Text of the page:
What sets you apart from others in your field?
I think it’s my good looks that really separates me from all the other creative directors. No, if there’s anything that differentiates me from other people doing this work, it’s my experience outside of photography and creative direction. In my life as an underground touring musician for all those years, I got to see DIY culture at its height. It opened my eyes to the idea that anything is possible regardless of money or age or place or location. I think those experiences still affect everything that I do.
The idea that you can make something out of nothing, and that it’s not about the size of your audience or being associated with some huge brand or anything like that. To me, some of the best things I’ve ever seen have happened in basements with 40 kids. The things that still stick with me today are bands and people and artists that did something because they had an idea or an emotion that they wanted to express, and really made magic out of nothing.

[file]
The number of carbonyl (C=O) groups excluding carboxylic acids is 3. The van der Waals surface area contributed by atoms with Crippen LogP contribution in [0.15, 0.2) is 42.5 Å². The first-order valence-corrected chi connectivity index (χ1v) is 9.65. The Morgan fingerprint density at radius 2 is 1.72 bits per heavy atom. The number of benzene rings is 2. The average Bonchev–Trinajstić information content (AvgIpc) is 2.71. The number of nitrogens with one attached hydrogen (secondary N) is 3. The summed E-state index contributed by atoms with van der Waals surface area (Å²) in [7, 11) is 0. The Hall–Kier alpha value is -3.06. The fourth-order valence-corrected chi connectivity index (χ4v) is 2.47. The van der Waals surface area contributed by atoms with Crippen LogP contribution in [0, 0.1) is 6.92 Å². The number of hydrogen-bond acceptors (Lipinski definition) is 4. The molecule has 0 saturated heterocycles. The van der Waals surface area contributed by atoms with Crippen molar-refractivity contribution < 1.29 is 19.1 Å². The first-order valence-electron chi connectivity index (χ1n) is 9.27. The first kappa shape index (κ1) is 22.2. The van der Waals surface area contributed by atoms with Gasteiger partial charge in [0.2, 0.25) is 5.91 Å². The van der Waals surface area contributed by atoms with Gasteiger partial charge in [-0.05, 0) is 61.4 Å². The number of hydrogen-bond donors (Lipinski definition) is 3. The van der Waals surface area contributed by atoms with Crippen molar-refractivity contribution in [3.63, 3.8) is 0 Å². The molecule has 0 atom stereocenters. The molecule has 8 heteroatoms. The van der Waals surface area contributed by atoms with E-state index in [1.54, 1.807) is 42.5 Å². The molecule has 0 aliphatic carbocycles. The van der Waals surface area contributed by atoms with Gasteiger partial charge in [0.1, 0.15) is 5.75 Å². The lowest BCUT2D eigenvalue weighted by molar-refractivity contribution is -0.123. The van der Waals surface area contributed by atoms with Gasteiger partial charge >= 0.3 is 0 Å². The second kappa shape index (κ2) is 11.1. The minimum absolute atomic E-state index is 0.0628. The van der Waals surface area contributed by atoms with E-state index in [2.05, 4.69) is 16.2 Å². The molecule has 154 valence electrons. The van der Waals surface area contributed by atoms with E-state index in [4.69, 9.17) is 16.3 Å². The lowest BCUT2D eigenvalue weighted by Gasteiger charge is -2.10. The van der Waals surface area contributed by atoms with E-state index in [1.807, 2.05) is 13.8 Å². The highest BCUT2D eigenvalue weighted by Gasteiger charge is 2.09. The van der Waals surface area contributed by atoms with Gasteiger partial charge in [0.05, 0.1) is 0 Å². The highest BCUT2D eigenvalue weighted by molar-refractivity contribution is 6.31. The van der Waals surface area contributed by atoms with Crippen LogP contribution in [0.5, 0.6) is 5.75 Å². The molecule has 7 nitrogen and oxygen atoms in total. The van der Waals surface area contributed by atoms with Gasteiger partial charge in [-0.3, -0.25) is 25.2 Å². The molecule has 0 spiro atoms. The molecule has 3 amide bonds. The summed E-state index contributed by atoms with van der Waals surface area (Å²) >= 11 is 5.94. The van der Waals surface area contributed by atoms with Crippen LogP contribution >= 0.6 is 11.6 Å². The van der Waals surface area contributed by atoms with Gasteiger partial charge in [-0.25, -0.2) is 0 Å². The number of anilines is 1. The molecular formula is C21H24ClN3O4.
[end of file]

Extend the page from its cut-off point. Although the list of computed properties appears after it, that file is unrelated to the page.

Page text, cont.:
What else carries over between artistic mediums?
I love being a collaborator and getting to work with people and brands and groups that have some sort of magic in what they are doing, and being able to help them pull out those ideas or nuggets of gold out of what they are doing and turning it into something that’s going to communicate exactly what they want and more, and really be gratuitous. I think one of the most important things, that I try to focus on always, is giving back to your audience.